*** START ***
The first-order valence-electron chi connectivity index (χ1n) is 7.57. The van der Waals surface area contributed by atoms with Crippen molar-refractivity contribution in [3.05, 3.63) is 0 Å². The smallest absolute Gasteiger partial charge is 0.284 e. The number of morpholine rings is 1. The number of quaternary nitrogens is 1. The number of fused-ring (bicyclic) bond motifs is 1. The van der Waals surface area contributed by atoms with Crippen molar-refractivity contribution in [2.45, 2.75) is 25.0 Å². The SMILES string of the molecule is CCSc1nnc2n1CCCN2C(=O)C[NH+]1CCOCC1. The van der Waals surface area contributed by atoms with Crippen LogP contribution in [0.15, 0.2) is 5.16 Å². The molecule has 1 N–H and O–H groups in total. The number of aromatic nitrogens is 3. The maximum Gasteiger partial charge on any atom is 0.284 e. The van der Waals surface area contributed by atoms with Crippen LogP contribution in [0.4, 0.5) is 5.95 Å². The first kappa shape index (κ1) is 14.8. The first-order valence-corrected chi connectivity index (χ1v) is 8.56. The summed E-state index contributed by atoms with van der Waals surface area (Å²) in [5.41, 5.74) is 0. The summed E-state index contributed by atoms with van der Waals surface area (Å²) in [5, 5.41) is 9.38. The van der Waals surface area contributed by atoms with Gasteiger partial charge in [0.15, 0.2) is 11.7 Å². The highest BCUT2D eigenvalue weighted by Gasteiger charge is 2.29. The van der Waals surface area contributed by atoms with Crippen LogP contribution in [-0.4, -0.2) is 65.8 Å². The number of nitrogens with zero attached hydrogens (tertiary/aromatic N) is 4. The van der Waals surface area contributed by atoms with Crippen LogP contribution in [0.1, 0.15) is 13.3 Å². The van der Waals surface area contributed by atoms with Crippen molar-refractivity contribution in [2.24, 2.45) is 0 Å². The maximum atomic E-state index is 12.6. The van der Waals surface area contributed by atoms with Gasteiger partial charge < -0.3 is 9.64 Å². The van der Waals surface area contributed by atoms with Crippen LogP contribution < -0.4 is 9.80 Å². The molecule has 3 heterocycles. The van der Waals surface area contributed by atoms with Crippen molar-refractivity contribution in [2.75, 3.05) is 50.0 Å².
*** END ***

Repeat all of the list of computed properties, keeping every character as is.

The first-order valence-electron chi connectivity index (χ1n) is 7.57. The van der Waals surface area contributed by atoms with Crippen molar-refractivity contribution in [3.05, 3.63) is 0 Å². The smallest absolute Gasteiger partial charge is 0.284 e. The number of morpholine rings is 1. The number of quaternary nitrogens is 1. The number of fused-ring (bicyclic) bond motifs is 1. The van der Waals surface area contributed by atoms with Crippen molar-refractivity contribution in [2.45, 2.75) is 25.0 Å². The SMILES string of the molecule is CCSc1nnc2n1CCCN2C(=O)C[NH+]1CCOCC1. The van der Waals surface area contributed by atoms with Crippen LogP contribution in [0.15, 0.2) is 5.16 Å². The molecule has 1 N–H and O–H groups in total. The number of aromatic nitrogens is 3. The maximum Gasteiger partial charge on any atom is 0.284 e. The van der Waals surface area contributed by atoms with Crippen LogP contribution in [0.4, 0.5) is 5.95 Å². The first kappa shape index (κ1) is 14.8. The first-order valence-corrected chi connectivity index (χ1v) is 8.56. The summed E-state index contributed by atoms with van der Waals surface area (Å²) in [5.41, 5.74) is 0. The summed E-state index contributed by atoms with van der Waals surface area (Å²) in [5, 5.41) is 9.38. The van der Waals surface area contributed by atoms with Gasteiger partial charge in [0.15, 0.2) is 11.7 Å². The highest BCUT2D eigenvalue weighted by Gasteiger charge is 2.29. The van der Waals surface area contributed by atoms with Crippen LogP contribution in [-0.4, -0.2) is 65.8 Å². The number of nitrogens with zero attached hydrogens (tertiary/aromatic N) is 4. The van der Waals surface area contributed by atoms with Crippen LogP contribution in [0.1, 0.15) is 13.3 Å². The van der Waals surface area contributed by atoms with Crippen molar-refractivity contribution in [2.24, 2.45) is 0 Å². The maximum atomic E-state index is 12.6. The van der Waals surface area contributed by atoms with Gasteiger partial charge < -0.3 is 9.64 Å². The van der Waals surface area contributed by atoms with Crippen LogP contribution < -0.4 is 9.80 Å². The molecule has 3 heterocycles. The van der Waals surface area contributed by atoms with Crippen molar-refractivity contribution in [2.75, 3.05) is 50.0 Å².